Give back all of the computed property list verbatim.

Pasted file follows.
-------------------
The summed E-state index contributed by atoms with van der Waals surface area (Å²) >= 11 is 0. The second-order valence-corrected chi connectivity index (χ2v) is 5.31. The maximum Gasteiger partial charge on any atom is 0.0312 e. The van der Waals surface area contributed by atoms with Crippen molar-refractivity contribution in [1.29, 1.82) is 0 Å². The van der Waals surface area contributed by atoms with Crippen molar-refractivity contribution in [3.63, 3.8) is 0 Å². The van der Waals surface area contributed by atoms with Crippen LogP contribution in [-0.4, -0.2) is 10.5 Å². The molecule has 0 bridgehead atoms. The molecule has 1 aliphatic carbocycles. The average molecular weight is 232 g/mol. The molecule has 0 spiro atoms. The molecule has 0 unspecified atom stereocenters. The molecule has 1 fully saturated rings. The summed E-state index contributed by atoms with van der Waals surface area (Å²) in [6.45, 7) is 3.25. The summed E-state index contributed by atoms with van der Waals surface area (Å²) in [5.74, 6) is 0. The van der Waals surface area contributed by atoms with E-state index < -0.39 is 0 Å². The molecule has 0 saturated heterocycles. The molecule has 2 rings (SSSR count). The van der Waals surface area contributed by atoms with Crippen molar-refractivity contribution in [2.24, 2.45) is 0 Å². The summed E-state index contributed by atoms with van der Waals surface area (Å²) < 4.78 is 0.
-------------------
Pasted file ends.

The summed E-state index contributed by atoms with van der Waals surface area (Å²) >= 11 is 0. The second-order valence-corrected chi connectivity index (χ2v) is 5.31. The maximum Gasteiger partial charge on any atom is 0.0312 e. The van der Waals surface area contributed by atoms with Crippen molar-refractivity contribution in [1.29, 1.82) is 0 Å². The van der Waals surface area contributed by atoms with Crippen molar-refractivity contribution in [3.63, 3.8) is 0 Å². The van der Waals surface area contributed by atoms with Crippen LogP contribution in [-0.4, -0.2) is 10.5 Å². The molecule has 0 bridgehead atoms. The molecule has 1 aliphatic carbocycles. The average molecular weight is 232 g/mol. The molecule has 0 spiro atoms. The molecule has 0 unspecified atom stereocenters. The molecule has 1 fully saturated rings. The summed E-state index contributed by atoms with van der Waals surface area (Å²) in [6.45, 7) is 3.25. The summed E-state index contributed by atoms with van der Waals surface area (Å²) in [5.74, 6) is 0. The van der Waals surface area contributed by atoms with E-state index < -0.39 is 0 Å². The molecule has 0 saturated heterocycles. The molecule has 2 rings (SSSR count). The van der Waals surface area contributed by atoms with Crippen molar-refractivity contribution in [2.24, 2.45) is 0 Å². The summed E-state index contributed by atoms with van der Waals surface area (Å²) < 4.78 is 0.